Fingerprint biometrics – dispelling the misconceptions

May 22nd, 2017, Published in Articles: EE Publishers, Articles: EngineerIT


There is today no doubt that going the biometric route is the only way to verify that the person who presents the information is the person he or she says he or she is, irrespective of which system is deployed. Be it finger print, iris, voice or any other biometric system, it is the most secure method to prove the liveness of the information at the time it is being presented. Smart cards, tokens, passwords or pin numbers can be faked or shared.

Currently the most deployed system is fingerprint imaging, yet there are many misconceptions about its robustness. It is by far the oldest technology, and was first introduced to solve crimes. As it developed from a paper and ink based system to a digital system it became a very useful technology to identify a person – but the initial system had its limitations. Placing a finger on a sensor came with all sort of problems. The finger surface may be contaminated with dirt, hand cream and all sorts of other contaminates that would obscure the fingerprint, resulting in an incorrect reading and failure to grant access. With conventional sensors pressure was another problem, pressing too light it would not read and pressing the finger down too hard would flatten the ridges and valleys of the print and result in a reading failure. These factors may have led to the misconception that finger print biometric technology is not robust enough to work every time.

According to Greg Sarrail, VP at HID Global, the technology has come a long way since the introduction of the first electronic fingerprint system. HID is a leader in access control and secure identity solutions, and recently released a white paper on multispectral fingerprint image acquisition.

Fig. 1: A MSI finger print sensor installed at a copper mine. It has been flawlessly operating for over three years despite the dust and dirt.

There are a number of different techniques for capturing a fingerprint image including optical, capacitive, radio frequency, ultrasound, and thermal methods. One common shortcoming of many conventional fingerprint sensing technologies is the frequent occurrence of poor-quality images under a variety of common operational circumstances. Though each particular imaging method has different sensitivities, in general poor images may result from conditions such as dry skin, worn surface features of the finger, poor contact between the finger and sensor, bright ambient light, and moisture on the sensor. Many imaging technologies are also unable to provide strong affirmation that the fingerprint image is collected from a living, unadulterated finger rather than an artificial or spoof sample. This is so because the raw data collected by these systems contain little or no information about the physical properties of the fingerprint ridges presented. For example, a conventional optical fingerprint reader based on total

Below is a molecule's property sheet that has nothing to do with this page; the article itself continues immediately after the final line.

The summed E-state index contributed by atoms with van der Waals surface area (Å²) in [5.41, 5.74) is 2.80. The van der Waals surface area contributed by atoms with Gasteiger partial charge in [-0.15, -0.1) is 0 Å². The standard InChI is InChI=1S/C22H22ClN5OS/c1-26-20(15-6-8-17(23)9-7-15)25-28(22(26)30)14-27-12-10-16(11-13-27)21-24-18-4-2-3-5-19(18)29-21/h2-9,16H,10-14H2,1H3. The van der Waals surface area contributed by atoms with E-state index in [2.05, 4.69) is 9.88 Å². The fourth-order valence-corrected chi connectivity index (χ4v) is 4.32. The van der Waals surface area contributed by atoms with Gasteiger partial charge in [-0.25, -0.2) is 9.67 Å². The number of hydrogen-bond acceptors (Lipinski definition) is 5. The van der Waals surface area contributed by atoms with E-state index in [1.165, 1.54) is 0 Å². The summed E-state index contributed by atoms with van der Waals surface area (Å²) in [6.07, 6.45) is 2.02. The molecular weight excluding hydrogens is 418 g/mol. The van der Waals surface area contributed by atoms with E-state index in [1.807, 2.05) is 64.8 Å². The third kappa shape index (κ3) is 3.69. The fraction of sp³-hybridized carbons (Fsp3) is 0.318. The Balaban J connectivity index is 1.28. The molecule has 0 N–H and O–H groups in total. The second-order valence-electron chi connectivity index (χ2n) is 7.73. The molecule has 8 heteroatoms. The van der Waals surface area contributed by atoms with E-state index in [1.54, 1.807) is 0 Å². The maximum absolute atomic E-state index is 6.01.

internal reflectance (TIR) acquires images that represent the points of optical contact between the sensor platen and any material with a minimum index of refraction. Because materials have an appropriate refractive index and can be formed to contain a fingerprint pattern, such a system is susceptible to spoof attempts.

According to Sarrail, to address these shortcomings, an optical fingerprint sensor has been developed that is able to work across the range of common operational conditions while also providing strong spoof detection. The sensor is based on multispectral imaging (MSI) and is configured to image both the surface and subsurface characteristics of the finger under a variety of optical conditions. The combination of surface and subsurface imaging ensures that usable biometric data can be taken across a wide range of environmental and physiological conditions. Bright ambient lighting, wetness, poor contact between the finger and sensor, dry skin, and various topical contaminants present little impediment to collecting usable MSI data.

A customised algorithm is used to fuse multiple raw MSI images into a single high-quality composite fingerprint image. This single fingerprint image can be used to match other MSI fingerprint images as well as images collected using other methods. Thus, the MSI fingerprint is backward compatible and can be used with existing fingerprint databases collected with different imaging technologies, explained Sarrail. The surface and subsurface data collected by the MSI sensor provide rich information about the optical properties of the bulk sample. A classification methodology has been developed to operate on the MSI data and determine if the measured optical properties of the sample are consistent with those of living human skin. If so, the sample is deemed to be genuine; otherwise, the sample is identified as a possible spoof attempt. Sarrail says that this provides the means by which an MSI sensor can provide strong assurance of sample authenticity.

The banking industry have adopted MSI imaging in many of its interfaces with customers to provide reliable identification. The latest application of fingerprint technology is now being piloted at ATMs, in addition to the current pin number.

According to Sarrail, this is a real challenge for banks. The finger imaging technology stands between the customer and the dispensing of cash. It has to work every time irrespective of how clean the finger is. MSI is the only technology that will provide that assurance.

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